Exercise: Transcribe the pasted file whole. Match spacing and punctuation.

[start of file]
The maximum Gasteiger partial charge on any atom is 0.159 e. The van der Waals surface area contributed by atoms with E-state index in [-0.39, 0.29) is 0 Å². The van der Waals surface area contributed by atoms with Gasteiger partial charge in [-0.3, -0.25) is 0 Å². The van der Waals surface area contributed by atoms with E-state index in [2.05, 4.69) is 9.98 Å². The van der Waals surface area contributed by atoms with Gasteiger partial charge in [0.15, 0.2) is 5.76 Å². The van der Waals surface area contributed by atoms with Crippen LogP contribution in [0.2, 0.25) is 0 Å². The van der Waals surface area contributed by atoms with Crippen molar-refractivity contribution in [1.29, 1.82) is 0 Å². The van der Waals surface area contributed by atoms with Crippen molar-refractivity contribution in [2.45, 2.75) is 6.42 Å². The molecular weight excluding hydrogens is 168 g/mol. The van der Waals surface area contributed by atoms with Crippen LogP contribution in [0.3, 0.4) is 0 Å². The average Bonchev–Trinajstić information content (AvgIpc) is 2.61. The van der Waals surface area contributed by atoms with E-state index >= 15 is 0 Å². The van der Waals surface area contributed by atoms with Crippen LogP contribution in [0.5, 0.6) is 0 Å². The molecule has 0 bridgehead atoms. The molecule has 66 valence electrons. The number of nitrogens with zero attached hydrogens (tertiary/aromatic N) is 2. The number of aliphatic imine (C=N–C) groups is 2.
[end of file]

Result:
The maximum Gasteiger partial charge on any atom is 0.159 e. The van der Waals surface area contributed by atoms with E-state index in [-0.39, 0.29) is 0 Å². The van der Waals surface area contributed by atoms with Gasteiger partial charge in [-0.3, -0.25) is 0 Å². The van der Waals surface area contributed by atoms with E-state index in [2.05, 4.69) is 9.98 Å². The van der Waals surface area contributed by atoms with Gasteiger partial charge in [0.15, 0.2) is 5.76 Å². The van der Waals surface area contributed by atoms with Crippen LogP contribution in [0.2, 0.25) is 0 Å². The van der Waals surface area contributed by atoms with Crippen molar-refractivity contribution in [1.29, 1.82) is 0 Å². The van der Waals surface area contributed by atoms with Crippen molar-refractivity contribution in [2.45, 2.75) is 6.42 Å². The molecular weight excluding hydrogens is 168 g/mol. The van der Waals surface area contributed by atoms with Crippen LogP contribution in [0.3, 0.4) is 0 Å². The average Bonchev–Trinajstić information content (AvgIpc) is 2.61. The van der Waals surface area contributed by atoms with E-state index >= 15 is 0 Å². The van der Waals surface area contributed by atoms with Crippen LogP contribution in [0.5, 0.6) is 0 Å². The molecule has 0 bridgehead atoms. The molecule has 66 valence electrons. The number of nitrogens with zero attached hydrogens (tertiary/aromatic N) is 2. The number of aliphatic imine (C=N–C) groups is 2.